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The Parable of Umbrellas and Taxicabs

by Clay Shirky
01/18/2001

Many companies in the P2P space are trying to figure out how to deploy P2P resources most effectively in a dynamic system. This problem is particularly acute for the companies selling distributed computation, such as Popular Power and United Devices, or the companies trying to build a general P2P framework, such as ROKU and Globus.

The first successful implementations of distributed computation like SETI@Home and distributed.net relied on non-financial incentives: The participants donated their cycles because they felt good about the project, or because they enjoyed "collaborative competition," such as distributed.net's team rankings for its encryption-cracking contests.

Ego gratification is a powerful tool, but it is a finicky one. Someone happy to donate their time to chess problems may not want to donate their cycles to designing bioengineered food. The problem that companies who rely on distributed resources face is how to get people to give time to commercial projects.

The general solution to this problem seems to be "if you give people an incentive to do something, they will respond, so find the right incentive." If ego gratification is an effective way to get people to donate resources, the trick is in finding other kinds of incentives to replace ego gratification for commercial services.

The obvious all-purpose incentive is money (or at least some sort of currency), and several systems are being designed with the idea that paying users is the best way convince them to provide resources.

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This solution may not work well, however, for things like cycles and disk space, because there are two kinds of resources that can be deployed in a P2P system, and they have very different characteristics -- a difference that can best be illustrated by The Parable of the Umbrellas and Taxis.

Umbrellas and taxis

Anyone who's spent any time in New York City knows that when it begins to rain, two things happen immediately: It becomes easier to buy an umbrella and it becomes harder to hail a cab. As soon as the first few drops fall, people appear on the street selling cheap umbrellas, while a lucky few pedestrians occupy all the available cabs.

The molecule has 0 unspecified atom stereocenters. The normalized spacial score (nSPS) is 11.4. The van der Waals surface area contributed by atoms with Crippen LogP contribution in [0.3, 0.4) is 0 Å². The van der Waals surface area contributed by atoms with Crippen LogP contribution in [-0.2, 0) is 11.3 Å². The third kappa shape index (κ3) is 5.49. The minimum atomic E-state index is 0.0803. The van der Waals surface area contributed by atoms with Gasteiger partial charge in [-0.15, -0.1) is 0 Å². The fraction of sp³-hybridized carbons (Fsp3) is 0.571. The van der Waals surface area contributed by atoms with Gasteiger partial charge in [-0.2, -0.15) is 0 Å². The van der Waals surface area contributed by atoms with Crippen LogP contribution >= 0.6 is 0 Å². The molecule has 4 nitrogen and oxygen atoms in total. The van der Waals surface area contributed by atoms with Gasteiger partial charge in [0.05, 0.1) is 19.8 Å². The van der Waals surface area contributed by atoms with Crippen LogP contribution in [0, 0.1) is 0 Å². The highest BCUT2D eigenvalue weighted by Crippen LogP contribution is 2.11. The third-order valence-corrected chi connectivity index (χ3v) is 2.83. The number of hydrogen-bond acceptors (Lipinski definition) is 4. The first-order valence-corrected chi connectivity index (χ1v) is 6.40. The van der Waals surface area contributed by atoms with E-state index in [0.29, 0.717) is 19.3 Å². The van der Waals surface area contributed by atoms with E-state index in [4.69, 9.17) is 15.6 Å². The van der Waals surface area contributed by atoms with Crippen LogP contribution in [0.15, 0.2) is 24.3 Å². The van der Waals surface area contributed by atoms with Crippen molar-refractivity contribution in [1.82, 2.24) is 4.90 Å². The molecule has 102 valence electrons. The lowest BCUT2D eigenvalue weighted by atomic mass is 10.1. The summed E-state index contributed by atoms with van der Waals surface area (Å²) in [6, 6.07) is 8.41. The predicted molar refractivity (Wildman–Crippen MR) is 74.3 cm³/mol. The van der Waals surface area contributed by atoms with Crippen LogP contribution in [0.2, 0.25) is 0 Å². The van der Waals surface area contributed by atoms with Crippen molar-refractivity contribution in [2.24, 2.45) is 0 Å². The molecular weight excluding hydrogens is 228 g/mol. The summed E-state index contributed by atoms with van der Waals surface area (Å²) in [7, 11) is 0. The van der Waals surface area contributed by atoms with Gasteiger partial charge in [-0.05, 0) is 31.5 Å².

Why does an increase in demand produce opposite effects on supply -- more available umbrellas and fewer available taxis? The answer is the nature of the resources themselves. Umbrellas are small and inexpensive to store, so it's easy to take them out when it's raining and put them back when the rain stops. Additional umbrellas can be deployed in response to demand.

Taxis, on the other hand, are large and expensive to store. In addition, taxis have all sorts of up-front costs: registration for a yellow cab or car service, license for the driver, local regulations, the cost of an automobile. These up-front costs can be high or low, but whatever they are, they set some maximum number of cabs available in the city on any given day. And if it starts raining, too bad: Additional taxis cannot be deployed in response to peak demand. Every city has a total number of cabs which represents a compromise between the number of potential riders in sun vs. rain, or 4 a.m. vs. 4 p.m., or April vs. August.

Not all P2P resources are created equal

Some of the resources in a P2P system are umbrellas. Some are taxis.

Umbrella resources are what make things like file-sharing systems so powerful. If you decide at 3:17 a.m. that you must listen to Golden Earring's "Radar Love" or you will surely die, it's Napster to the rescue: Your demand produces extra supply.

If, however, you decide that you must have a faster chip, you're out of luck. For that, you have to make a trip to the store. You could use someone else's cycles, of course, but you can't increase the total number of cycles in your system: Your demand does not produce extra supply.